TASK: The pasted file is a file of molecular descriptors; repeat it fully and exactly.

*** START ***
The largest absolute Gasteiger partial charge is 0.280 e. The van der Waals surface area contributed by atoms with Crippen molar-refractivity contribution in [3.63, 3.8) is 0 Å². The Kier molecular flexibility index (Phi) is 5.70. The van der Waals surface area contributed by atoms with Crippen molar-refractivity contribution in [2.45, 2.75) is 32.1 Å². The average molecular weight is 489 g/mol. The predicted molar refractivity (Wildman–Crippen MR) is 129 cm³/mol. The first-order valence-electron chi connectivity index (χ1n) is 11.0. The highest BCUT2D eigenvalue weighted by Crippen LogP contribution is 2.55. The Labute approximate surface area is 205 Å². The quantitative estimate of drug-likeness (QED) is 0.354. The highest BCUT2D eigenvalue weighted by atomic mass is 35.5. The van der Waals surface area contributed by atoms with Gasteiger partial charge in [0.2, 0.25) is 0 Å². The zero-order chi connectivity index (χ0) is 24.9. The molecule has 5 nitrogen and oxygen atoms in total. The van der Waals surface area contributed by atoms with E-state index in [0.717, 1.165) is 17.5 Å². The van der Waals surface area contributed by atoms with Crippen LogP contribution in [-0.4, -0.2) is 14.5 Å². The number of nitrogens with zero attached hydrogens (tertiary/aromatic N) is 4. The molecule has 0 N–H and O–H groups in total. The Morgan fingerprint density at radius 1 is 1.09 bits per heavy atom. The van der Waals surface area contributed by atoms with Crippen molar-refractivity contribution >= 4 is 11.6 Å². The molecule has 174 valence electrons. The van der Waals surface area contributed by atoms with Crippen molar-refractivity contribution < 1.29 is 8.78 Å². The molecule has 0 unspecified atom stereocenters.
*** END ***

The largest absolute Gasteiger partial charge is 0.280 e. The van der Waals surface area contributed by atoms with Crippen molar-refractivity contribution in [3.63, 3.8) is 0 Å². The Kier molecular flexibility index (Phi) is 5.70. The van der Waals surface area contributed by atoms with Crippen molar-refractivity contribution in [2.45, 2.75) is 32.1 Å². The average molecular weight is 489 g/mol. The predicted molar refractivity (Wildman–Crippen MR) is 129 cm³/mol. The first-order valence-electron chi connectivity index (χ1n) is 11.0. The highest BCUT2D eigenvalue weighted by Crippen LogP contribution is 2.55. The Labute approximate surface area is 205 Å². The quantitative estimate of drug-likeness (QED) is 0.354. The highest BCUT2D eigenvalue weighted by atomic mass is 35.5. The van der Waals surface area contributed by atoms with Gasteiger partial charge in [0.2, 0.25) is 0 Å². The zero-order chi connectivity index (χ0) is 24.9. The molecule has 5 nitrogen and oxygen atoms in total. The van der Waals surface area contributed by atoms with E-state index in [0.717, 1.165) is 17.5 Å². The van der Waals surface area contributed by atoms with Crippen LogP contribution in [-0.4, -0.2) is 14.5 Å². The number of nitrogens with zero attached hydrogens (tertiary/aromatic N) is 4. The molecule has 0 N–H and O–H groups in total. The Morgan fingerprint density at radius 1 is 1.09 bits per heavy atom. The van der Waals surface area contributed by atoms with Crippen molar-refractivity contribution >= 4 is 11.6 Å². The molecule has 174 valence electrons. The van der Waals surface area contributed by atoms with Crippen molar-refractivity contribution < 1.29 is 8.78 Å². The molecule has 0 unspecified atom stereocenters.